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I'm trying to make my integration tests more idempotent. One idea was to execute rollback after every test, the other idea was to some how programatically parse the text, similar to the green check box in Query Analyzer or SSMS.

How do I get SQL Server to parse my command without running it using ADO.NET?

UPDATE: This is what finally worked as desired:

using (DbCommand executeOnly = Factory.DbCommand())
{
    executeOnly.Connection = command.Connection;
    executeOnly.CommandType = CommandType.Text;
    executeOnly.CommandText = "SET NOEXEC ON;";
    executeOnly.Connection.Open();
    executeOnly.ExecuteNonQuery();
}
//set more properties of command.
command.Execute();

For inexplicable reasons, "SET PARSEONLY ON" only worked in Query Analyzer. I couldn't set this on an ADO.NET connection. It is just as well because PARSEONLY seems to catch only syntax errors, which isn't a common error. SET NOEXEC ON will catch a wider varieties of errors, such as a view that references a missing table or column or a missing parameter in a stored procedure.

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Interesting question indeed –  James Westgate Jun 21 '10 at 12:15
    
I'm assuming it's executeOnly.CommandText = "SET NOEXEC ON; " + sqlCommand; :3 –  Liz Apr 23 '12 at 14:26
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7 Answers 7

up vote 22 down vote accepted

I think the command you are looking for is SET NOEXEC ON. If you set this for your connection, the queries will be parsed but will not be executed. Another option would be SET PARSEONLY ON, but I'm honestly not sure what the difference between the two really is.

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+1, SET NOEXEC (Transact-SQL) –  KM. Jun 21 '10 at 12:07
3  
+1, I never heard about "SET NOEXEC ON" or "SET PARSEONLY ON". Thanks! –  TcKs Jun 21 '10 at 14:41
4  
Following on from the comments under my answer, I think there could be a bug with SET NOEXEC ON in SQL 2K8 - has been reproduced by others too. Check out the MS Connect bug I've raised: connect.microsoft.com/SQLServer/feedback/details/569263/… –  AdaTheDev Jun 21 '10 at 16:16
    
@AdaTheDev from my dinking around, it is clear that neither PARSEONLY or NOEXEC is a very rigorous check. They catch only a narrow set of errors. –  MatthewMartin Jun 21 '10 at 19:25
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+1 to Eric's answer. But I've found SET FMTONLY ON to also be useful as SET NOEXEC ON doesn't appear to throw up all errors.

e.g.

SELECT * FROM ATableThatDoesNotExist

Running that with SET NOEXEC ON says it was successful, despite the table not existing in the database. Running it with SET FMTONLY ON instead, will throw the "Invalid object name" error.

SET FMTONLY ON also returns metadata about the resultset that would be returned, which can come in very handy

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I get an error when using SET NOEXEC ON and SELECT * FROM ATableThatDoesNotExist –  KM. Jun 21 '10 at 12:30
    
@KM I don't get an error in either SQL2005 or SQL2008 –  Martin Smith Jun 21 '10 at 12:33
    
@KM - Same as Martin, I don't get an error either :/ –  AdaTheDev Jun 21 '10 at 12:35
    
@KM @Ada Apologies I didn't have the vital "GO" between my SET NOEXEC ON and the SELECT –  Martin Smith Jun 21 '10 at 13:45
    
I didn't use a GO, I just ran the SET NOEXEC ON and got the Command(s) completed successfully. message and then ran the query, which then produced the error. If you run the SET NOEXEC ON;SELECT... you get no error. By butting a GO between the SRET and the SELECT it will give the error –  KM. Jun 21 '10 at 13:57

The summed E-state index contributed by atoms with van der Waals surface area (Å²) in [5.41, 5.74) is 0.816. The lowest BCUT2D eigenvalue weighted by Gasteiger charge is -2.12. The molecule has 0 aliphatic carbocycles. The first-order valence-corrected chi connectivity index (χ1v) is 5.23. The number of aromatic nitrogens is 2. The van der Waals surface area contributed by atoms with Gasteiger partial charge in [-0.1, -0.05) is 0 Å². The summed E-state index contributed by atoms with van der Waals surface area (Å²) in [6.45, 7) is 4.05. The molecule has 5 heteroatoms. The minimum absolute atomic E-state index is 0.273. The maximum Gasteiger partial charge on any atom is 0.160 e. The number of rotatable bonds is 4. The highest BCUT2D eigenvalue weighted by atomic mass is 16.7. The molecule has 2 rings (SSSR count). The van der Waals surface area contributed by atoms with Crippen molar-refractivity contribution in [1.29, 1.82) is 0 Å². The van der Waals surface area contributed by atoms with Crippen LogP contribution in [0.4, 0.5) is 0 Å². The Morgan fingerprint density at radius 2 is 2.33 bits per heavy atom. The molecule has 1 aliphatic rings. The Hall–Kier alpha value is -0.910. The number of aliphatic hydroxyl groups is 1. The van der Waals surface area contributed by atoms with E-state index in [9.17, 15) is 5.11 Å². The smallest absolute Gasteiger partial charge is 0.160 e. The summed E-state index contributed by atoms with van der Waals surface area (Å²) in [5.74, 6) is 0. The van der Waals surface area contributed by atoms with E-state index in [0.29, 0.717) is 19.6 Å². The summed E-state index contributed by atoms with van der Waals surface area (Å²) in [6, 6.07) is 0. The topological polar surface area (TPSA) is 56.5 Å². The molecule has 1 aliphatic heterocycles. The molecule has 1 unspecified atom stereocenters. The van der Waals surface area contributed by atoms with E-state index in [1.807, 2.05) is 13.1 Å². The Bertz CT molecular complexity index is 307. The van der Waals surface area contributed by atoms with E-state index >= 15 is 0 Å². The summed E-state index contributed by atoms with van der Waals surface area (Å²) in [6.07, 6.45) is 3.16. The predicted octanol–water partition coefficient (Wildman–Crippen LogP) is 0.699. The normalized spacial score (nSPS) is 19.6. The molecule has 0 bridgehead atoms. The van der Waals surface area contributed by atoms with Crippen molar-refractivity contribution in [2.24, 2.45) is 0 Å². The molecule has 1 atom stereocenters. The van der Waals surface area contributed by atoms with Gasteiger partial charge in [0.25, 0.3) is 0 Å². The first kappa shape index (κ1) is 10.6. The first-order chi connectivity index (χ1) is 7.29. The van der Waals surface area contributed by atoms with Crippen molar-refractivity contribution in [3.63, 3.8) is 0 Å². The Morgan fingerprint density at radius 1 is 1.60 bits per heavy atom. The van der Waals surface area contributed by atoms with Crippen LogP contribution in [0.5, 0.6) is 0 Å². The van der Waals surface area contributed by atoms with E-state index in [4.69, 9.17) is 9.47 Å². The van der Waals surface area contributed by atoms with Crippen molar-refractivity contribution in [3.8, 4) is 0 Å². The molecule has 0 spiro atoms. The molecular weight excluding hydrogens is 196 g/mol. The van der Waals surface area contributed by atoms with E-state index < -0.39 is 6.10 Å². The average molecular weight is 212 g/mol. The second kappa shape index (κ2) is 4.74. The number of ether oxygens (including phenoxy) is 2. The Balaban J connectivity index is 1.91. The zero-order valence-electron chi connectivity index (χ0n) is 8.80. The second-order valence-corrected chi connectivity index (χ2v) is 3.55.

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Really it depends upon the purpose of the tests.

The most reliable way would be to use the rollback after every test if your statements lend themselves to that (aren't too heavy weight to make it viable).

I have done this in the past and have been glad to be notified of runtime issues that I wouldn't have caught any other way.

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+1 - I agree. Really executing the statement and doing a rollback after is going to be the most reliable way to test. –  Eric Petroelje Jun 21 '10 at 12:29
    
+1: SET NOEXEC ON is only checking the query being valid. A query can be valid, but not return correct results. –  OMG Ponies Sep 18 '10 at 18:34
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Use the following query

SET PARSEONLY ON
--Your query here
SET PARSEONLY OFF
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SET PARSEONLY : Examines the syntax of each Transact-SQL statement and returns any error messages without compiling or executing the statement.

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VSTSDBPro has a query parser you can access programmatically: http://blogs.msdn.com/b/gertd/archive/2008/08/21/getting-to-the-crown-jewels.aspx

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SQL Server 2012 can parse your syntax, procedures and tables with the following system procedures and functions:

They are supposedly replacing "SET FMTONLY".

I have tested them and they work a lot better than "SET NOEXEC ON" and "SET PARSEONLY ON"

Examples:

Will not throw an error:

sp_describe_undeclared_parameters  @tsql = N'SELECT object_id, name, type_desc FROM sys.indexes;'

Will correctly throw an error ("SET NOEXEC" and "SET PARSEONLY" do not throw an error in this case):

sp_describe_undeclared_parameters  @tsql = N'SELECT object_id, name, type_desc FROM sys.indexes;SELECT object_id, name, type_desc FROM sys.NOTaTABLE;'
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